The Best Gas Can for Safe and Efficient Fuel Storage and Transfer has been live since September 2011, we specialise in both expert prepper guides, and a daily curated feed of the best prepper content online.

Selecting an optimal gas can from the many options available can seem overwhelming, particularly when you require it for a diverse range of uses, such as fueling lawn equipment, emergency reserves, or powering recreational vehicles. This comprehensive guide will explore crucial features to consider and also spotlight top-tier gas cans in the current market.

During emergency situations, it’s vital to have an adequate supply of fuel, essential for extended travel or residential operations. The US Energy Department warns that impending hazards, including natural disasters, can lead to fuel scarcities and subsequent rationing, making the needs of authorities and key infrastructure a priority over yours.

An effective step towards readiness is maintaining a substantial supply of fuel that can be securely stored in either a garage or an outbuilding for long durations. This overview highlights fuel containers that are specifically crafted for long-term storage.

Five-gallon metal cans are generally the ideal choice for most. They provide a balance between compactness and storage capacity, meaning they are easy to transport and store, yet hold an adequate fuel quantity. To monitor your stored fuel’s quality, you can use a piece of tape or sticky note to indicate the fuel purchase date on multiple cans.

Key highlights:

  1. It is advisable to store a sufficient amount of gasoline, around 15-20 gallons, to fill your primary vehicle. If you own a generator, ensure you have enough fuel to fill it at least once.
  2. Fuel cans are commonly available in sizes of 1, 2.5, or 5 gallons.
  3. Fuel cans are typically made of metal or plastic and are color-coded to indicate the specific fuel type. Gasoline cans are usually red, kerosene cans are blue, diesel cans are yellow, and oil cans are green.
  4. Metal safety fuel cans come in two types: Type 1 and Type 2. Type 1 cans allow both filling and dispensing of fuel from the same opening. Type 2 cans have an additional spout that can serve as a vent, making pouring easier.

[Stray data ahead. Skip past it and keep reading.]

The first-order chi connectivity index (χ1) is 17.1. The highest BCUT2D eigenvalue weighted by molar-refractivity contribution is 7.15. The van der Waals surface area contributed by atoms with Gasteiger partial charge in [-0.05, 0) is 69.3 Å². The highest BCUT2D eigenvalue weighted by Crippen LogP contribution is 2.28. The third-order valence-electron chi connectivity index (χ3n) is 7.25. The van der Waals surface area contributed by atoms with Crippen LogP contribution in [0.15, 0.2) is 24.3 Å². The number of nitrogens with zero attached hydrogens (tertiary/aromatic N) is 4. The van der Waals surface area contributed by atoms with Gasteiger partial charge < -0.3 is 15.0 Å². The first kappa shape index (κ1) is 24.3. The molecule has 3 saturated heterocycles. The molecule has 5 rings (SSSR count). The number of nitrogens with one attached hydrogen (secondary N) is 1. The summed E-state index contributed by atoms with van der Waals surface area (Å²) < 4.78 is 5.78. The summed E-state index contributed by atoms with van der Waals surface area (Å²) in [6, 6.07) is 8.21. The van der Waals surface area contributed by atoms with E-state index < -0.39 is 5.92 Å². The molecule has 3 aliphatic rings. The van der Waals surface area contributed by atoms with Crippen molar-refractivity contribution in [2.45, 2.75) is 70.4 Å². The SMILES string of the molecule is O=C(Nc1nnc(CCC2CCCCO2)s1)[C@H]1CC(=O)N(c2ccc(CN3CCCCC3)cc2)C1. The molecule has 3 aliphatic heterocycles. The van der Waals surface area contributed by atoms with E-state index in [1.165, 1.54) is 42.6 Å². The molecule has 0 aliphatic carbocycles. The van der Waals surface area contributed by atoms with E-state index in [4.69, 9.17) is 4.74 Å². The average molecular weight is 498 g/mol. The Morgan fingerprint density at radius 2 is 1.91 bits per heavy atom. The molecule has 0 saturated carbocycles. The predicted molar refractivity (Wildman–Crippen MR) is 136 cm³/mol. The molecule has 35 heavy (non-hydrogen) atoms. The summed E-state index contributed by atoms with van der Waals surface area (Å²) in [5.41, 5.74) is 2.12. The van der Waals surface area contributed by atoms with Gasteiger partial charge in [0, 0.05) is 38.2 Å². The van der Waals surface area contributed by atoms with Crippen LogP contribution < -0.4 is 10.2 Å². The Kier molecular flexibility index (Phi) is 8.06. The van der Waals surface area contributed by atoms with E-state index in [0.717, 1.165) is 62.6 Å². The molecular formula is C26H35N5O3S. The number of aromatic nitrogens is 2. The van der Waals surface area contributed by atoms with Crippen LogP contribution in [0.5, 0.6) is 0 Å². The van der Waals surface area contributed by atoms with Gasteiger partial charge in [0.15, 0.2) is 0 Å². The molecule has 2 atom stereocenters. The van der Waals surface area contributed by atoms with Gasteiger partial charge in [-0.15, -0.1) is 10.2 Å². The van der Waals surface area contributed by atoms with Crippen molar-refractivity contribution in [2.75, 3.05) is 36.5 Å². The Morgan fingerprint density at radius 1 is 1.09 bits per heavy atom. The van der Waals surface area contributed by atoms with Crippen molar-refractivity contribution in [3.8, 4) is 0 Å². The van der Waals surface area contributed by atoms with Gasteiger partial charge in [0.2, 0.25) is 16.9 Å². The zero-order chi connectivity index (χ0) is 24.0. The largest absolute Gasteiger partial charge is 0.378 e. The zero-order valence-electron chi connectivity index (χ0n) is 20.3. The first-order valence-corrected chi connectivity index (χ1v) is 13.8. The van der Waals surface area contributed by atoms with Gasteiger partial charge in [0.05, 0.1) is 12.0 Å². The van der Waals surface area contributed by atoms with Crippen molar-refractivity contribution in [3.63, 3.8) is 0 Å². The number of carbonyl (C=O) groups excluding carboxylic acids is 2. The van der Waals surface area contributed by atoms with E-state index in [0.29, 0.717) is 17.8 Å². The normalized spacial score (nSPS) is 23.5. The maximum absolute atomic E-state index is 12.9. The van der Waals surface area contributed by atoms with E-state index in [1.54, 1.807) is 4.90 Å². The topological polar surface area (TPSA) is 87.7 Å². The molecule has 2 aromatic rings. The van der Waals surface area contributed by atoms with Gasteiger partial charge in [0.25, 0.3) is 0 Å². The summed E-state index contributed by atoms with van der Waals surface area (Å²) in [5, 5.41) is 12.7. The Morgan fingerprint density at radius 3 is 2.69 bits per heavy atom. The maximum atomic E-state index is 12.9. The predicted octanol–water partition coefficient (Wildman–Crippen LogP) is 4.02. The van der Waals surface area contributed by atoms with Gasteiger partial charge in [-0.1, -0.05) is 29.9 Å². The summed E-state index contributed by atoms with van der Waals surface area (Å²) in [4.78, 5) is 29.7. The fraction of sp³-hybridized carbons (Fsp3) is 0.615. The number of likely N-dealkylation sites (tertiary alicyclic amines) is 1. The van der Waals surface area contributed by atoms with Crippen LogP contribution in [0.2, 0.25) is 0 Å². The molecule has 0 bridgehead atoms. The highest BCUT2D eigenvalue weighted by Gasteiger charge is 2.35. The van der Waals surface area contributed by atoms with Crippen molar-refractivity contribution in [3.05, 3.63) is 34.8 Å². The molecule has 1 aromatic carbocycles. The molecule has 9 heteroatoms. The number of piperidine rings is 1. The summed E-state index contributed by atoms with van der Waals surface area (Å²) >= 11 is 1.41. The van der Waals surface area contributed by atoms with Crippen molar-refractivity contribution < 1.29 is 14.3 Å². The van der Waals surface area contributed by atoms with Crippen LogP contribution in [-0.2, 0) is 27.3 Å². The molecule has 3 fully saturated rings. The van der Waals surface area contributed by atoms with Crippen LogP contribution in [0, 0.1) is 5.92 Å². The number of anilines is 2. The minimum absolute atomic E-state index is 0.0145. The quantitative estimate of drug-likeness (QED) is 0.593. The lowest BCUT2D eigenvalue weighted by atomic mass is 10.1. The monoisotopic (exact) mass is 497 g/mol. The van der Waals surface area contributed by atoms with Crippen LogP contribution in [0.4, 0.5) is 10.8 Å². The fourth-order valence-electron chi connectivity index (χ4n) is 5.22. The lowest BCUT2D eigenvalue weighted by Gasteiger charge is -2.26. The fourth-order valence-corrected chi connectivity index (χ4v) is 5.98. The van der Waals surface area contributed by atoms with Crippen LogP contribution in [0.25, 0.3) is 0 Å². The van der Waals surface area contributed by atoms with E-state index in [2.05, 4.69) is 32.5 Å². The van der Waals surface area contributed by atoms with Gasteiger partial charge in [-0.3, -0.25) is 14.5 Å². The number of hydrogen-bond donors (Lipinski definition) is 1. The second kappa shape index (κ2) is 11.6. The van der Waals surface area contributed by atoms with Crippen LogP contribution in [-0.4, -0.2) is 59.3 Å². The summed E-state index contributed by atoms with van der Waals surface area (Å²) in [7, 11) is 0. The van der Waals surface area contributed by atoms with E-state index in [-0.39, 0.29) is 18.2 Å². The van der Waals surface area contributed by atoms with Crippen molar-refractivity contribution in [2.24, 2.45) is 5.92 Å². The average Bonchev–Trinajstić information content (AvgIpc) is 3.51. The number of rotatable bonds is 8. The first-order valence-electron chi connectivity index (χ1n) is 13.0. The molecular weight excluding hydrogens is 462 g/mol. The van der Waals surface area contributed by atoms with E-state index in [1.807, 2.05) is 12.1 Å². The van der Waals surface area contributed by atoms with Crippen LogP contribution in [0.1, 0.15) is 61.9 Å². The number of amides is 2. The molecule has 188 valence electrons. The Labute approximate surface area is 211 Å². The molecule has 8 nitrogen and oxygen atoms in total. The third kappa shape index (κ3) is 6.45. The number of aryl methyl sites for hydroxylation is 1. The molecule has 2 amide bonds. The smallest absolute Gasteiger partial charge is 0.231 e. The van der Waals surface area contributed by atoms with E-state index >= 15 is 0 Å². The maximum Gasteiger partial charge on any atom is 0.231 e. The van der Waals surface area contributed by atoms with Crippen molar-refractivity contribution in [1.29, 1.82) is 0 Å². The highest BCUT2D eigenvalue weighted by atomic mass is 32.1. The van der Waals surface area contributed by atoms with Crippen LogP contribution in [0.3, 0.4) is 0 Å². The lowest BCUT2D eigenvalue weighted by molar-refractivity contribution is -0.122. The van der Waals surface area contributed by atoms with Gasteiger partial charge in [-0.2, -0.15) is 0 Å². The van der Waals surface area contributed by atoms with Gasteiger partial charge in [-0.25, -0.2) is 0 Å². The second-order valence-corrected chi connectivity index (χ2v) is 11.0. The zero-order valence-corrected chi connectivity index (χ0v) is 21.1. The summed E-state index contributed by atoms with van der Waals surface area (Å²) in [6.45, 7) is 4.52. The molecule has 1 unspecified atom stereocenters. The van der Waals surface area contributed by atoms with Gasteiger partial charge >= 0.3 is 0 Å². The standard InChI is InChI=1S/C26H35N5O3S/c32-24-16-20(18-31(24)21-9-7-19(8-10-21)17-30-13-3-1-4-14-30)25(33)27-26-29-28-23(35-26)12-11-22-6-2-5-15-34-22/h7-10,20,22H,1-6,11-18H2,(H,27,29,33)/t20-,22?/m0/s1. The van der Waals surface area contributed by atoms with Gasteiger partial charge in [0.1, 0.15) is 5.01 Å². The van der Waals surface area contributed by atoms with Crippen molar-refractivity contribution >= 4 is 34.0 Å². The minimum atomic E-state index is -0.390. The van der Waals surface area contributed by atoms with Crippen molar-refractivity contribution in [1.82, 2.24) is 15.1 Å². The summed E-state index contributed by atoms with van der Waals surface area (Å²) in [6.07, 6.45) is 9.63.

5. When it comes to long-term fuel storage, metal cans are preferable over plastic ones. Plastic containers may release chemicals into the fuel, and they tend to degrade over time. While metal cans may rust, they generally have a longer lifespan compared to plastic.
  6. It is important to review the local and state regulations concerning fuel storage, as some areas have strict rules regarding the types of fuel, storage quantities, and permitted locations.
  7. The most suitable location to store fuel is in a well-ventilated shed or garage. Ensure that your fuel containers are kept away from potential sources of ignition.

Based on extensive research lasting 10 hours and involving the evaluation of over 20 products, we have curated a list of top recommendations to simplify your shopping process. Our selection strictly adheres to the guidelines provided by the US Department of Transportation and the Occupational Safety and Health Administration. By choosing these cans, you can have the utmost confidence in purchasing the safest options for storing fuel.

Our top recommendations comprise sturdy metal containers, engineered to self-ventilate and efficiently manage pressure build-up. Contrary to plastic cans, which are governed by Environmental Protection Agency regulations, our choices facilitate seamless pouring, discourage fuel wastage, and diminish risks of excessive expansion or implosion.

Safety Features to Consider

  1. Material: Gas cans should be made of high-quality, durable materials that are resistant to leaks and corrosion. High-density polyethylene (HDPE) and metal cans are the most common options. While metal cans are more durable, HDPE cans are lighter and less prone to rust.
  2. Spout Design: Look for a gas can with a self-venting, no-spill spout that ensures a smooth fuel transfer and reduces the risk of spills. Some gas cans also come with an automatic shut-off feature that stops fuel flow when the tank reaches capacity.